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Miles Davis and the Search for the Sound

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Miles Davis and the Search for the Sound (graphic novel)
Dave Chisholm
150 Pages
ISBN: #9798886560428
Z2 Comics
2023

Artist and jazz trumpeter Dave Chisholm has created a series of graphic novels that combine his two loves. The most recent was Enter the Blue (Z2 Comics, 2022), a supernatural jazz story incorporating the history of Blue Note Records. But in many ways, this story recalls Chasin' the Bird: Charlie Parker in California (Z2 Comics, 2020) even more: Chisholm describes it as an "unofficial sequel." Both books are biographies of legendary individual jazz musicians. Faced with very little first-person material giving Charlie Parker's perspective, Chisholm opted to portray him exclusively from other people's points of view. But with Miles Davis there were numerous interviews and an autobiography to draw from: so all of the narration was adapted from Davis' own words.

The story opens in 1982. Davis' right hand was paralyzed as a result of a stroke. His doctor prohibited alcohol, sex, smoking, drugs and playing the trumpet. But he also recommended drawing with the right hand as a form of rehabilitation. While scribbling Davis recalled an experience seeing and hearing ghosts at night in Arkansas as a boy, which suggested a previously unsuspected sensitivity to visual art. The first chapter begins the story of his musical career, starting with coming to New York in 1944 to enroll in Juilliard. His real reason was to play jazz with Charlie Parker and Dizzy Gillespie, and he soon found himself struggling to fill Gillespie's big shoes in Parker's band. He also met the arranger Gil Evans, who helped him with the "Birth of the Cool" nonet. After a trip to Paris, he began his four-year addiction to heroin, which almost ended his career and his life. He returned to East St. Louis to kick cold turkey and returned to New York eager to play music and make records, to make up for lost time.

After meeting the pianist Horace Silver he recorded the Walkin' album in 1954 (Prestige Records, 1957) that turned his life and career around. Capital Records released the Birth of the Cool album (Capital Records, 1957) from the nonet recordings at about the same time, so Davis was back in the spotlight. His 1955 Newport Jazz Festival appearance had caused a sensation, leading to a contract offer from Columbia Records. In Davis' recollection, all of these events feel as though they were happening simultaneously, so the narrative is subjective, not strictly chronological. He formed the first great Miles Davis Quintet with saxophonist John Coltrane, pianist Red Garland, bassist Paul Chambers and drummer Philly Joe Jones.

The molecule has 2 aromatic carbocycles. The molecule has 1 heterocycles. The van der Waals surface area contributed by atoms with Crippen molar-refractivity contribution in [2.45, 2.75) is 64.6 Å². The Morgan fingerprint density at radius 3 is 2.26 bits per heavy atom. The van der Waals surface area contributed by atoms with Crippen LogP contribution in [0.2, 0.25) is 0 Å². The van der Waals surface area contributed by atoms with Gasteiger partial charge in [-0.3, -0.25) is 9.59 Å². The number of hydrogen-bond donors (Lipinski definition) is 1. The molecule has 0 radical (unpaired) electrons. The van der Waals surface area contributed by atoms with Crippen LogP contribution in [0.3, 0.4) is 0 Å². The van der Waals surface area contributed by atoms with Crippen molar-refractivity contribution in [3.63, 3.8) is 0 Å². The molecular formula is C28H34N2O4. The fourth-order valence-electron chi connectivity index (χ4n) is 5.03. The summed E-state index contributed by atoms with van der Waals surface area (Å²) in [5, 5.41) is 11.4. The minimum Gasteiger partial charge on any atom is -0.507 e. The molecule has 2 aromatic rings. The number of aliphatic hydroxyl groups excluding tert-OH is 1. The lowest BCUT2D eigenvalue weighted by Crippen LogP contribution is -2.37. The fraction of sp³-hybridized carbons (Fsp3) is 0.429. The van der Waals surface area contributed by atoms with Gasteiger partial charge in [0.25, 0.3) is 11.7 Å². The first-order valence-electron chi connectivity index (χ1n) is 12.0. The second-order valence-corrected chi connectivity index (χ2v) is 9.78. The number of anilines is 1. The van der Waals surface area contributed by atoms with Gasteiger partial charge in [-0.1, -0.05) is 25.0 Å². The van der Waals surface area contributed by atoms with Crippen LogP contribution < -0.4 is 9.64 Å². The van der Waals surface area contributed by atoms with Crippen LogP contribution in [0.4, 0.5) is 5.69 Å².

It was an exciting time, yet the band started to fall apart—a pattern that will recur throughout the story. The same thing happened with the legendary band that recorded the classic Kind of Blue (Columbia Records, 1959). Groups are notoriously difficult to maintain in any style of music, but there is still something eye-opening to see it happen at this level. Shouldn't the creation of such transcendent music somehow elevate the musicians above the demands of everyday life? Of course, the repeating hand rehabilitation sequences demonstrate the falsity of this assumption. The fusion recordings seem almost inevitable, with a cast of players that have already made connections. But they had a market impact that put Davis back in the driver's seat, especially the album Bitches Brew (Columbia Records, 1970), which Chisholm captures with a gorgeous splash page.

As the title implies, music is the main focus of the book. But Davis also spoke candidly about other matters, especially his marriages and love affairs, and there is a notable series of pages depicting his 1959 beating and arrest outside the Birdland jazz club where he was performing. The incident is also a vivid example of the racial tensions that frequently underlie the narrative. The later years were almost an echo of Davis' early career: after a serious automobile crash he again became addicted to drugs, and almost left music behind. But old friends stuck with him, and young players restored his love for music. The story ends in a triumphant career renaissance.

Miles Davis and the Search for the Sound is another triumph in Chisholm's bibliography. He is an accomplished artist who has created notable comics outside of musician's biographies. But he has a special gift for biography, which inspires him to present rich character portrayal and visually inventive depictions of musical events: pictorial analogs of music probably only possible for an artist with equal experience as a musician.

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